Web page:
156. However, the Court is of the opinion that the mere implementation of an identification procedure is not sufficient to exclude the existence of collective expulsion. It considers moreover that several factors lead to the consideration in this case that the expulsion at issue was indeed of a collective nature. In particular, the expulsion orders did not contain any reference to the personal circumstances of the affected persons; the Government did not produce any document that could prove that individual interviews regarding the specific situation of each applicant would have occurred before the adoption of these orders; many people of the same origin experienced, at the time of the incriminating facts, the same fate as the applicants; the bilateral agreements with Tunisia (see paragraphs 28-30 above) have not been made public and provided for the repatriation of irregular Tunisian migrants through simplified procedures, based on the simple identification of the person concerned by Tunisian consular authorities.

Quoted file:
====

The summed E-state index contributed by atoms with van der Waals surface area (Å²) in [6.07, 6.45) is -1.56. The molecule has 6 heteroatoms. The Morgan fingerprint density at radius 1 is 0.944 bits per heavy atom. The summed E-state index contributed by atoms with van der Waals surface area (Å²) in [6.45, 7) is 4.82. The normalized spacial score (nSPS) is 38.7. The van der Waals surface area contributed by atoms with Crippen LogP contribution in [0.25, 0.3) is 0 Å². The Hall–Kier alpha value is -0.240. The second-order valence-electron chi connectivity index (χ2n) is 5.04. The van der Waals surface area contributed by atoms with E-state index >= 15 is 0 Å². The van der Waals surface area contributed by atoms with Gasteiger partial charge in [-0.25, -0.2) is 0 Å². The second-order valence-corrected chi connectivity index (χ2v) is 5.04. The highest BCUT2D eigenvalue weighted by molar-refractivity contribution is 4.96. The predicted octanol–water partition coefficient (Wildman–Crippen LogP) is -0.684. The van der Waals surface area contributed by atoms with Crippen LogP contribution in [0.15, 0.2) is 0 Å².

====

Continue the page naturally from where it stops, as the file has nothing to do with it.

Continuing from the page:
157. Cela suffit à la Cour pour exclure l’existence de garanties suffisantes d’une prise en compte réelle et différenciée de la situation individuelle de chacune des personnes concernées (voir, mutatis mutandis, Čonka, précité, §§ 61-63).

157. This is sufficient for the Court to rule out the existence of sufficient guarantees of a genuine and differentiated consideration of the individual circumstances of the persons involved (see, mutatis mutandis, Čonka, cited above, §§ 61-63).

158. Au vu de ce qui précède, la Cour conclut que l’éloignement des requérants a revêtu un caractère collectif contraire à l’article 4 du Protocole no 4. Partant, il y a eu violation de cette disposition.

158. In view of the foregoing, the Court concludes that the expulsion of the applicants took on a collective character contrary to Article 4 of Protocol No. 4. Accordingly, there has been a violation of this provision.
[***]”

 

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700-800 Bodies Believed To Be Inside 18 April Migrant Boat Wreck

An Italian prosecutor on Friday said that “more than 700, maybe 800” bodies are contained within the wreckage of the migrant boat that sank 85 miles off the coast of Libya on 18 April. The boat has been located by the Italian Navy and an effort may be made to recover the bodies. It is at a depth of 375 metres. Fewer than 30 people were rescued at the time of the accident and only 24 bodies have been recovered so far.

Marina Militare / Italian Navy

Marina Militare / Italian Navy – Image by underwater remotely operated vehicle (ROV)

Marina Militare / Italian Navy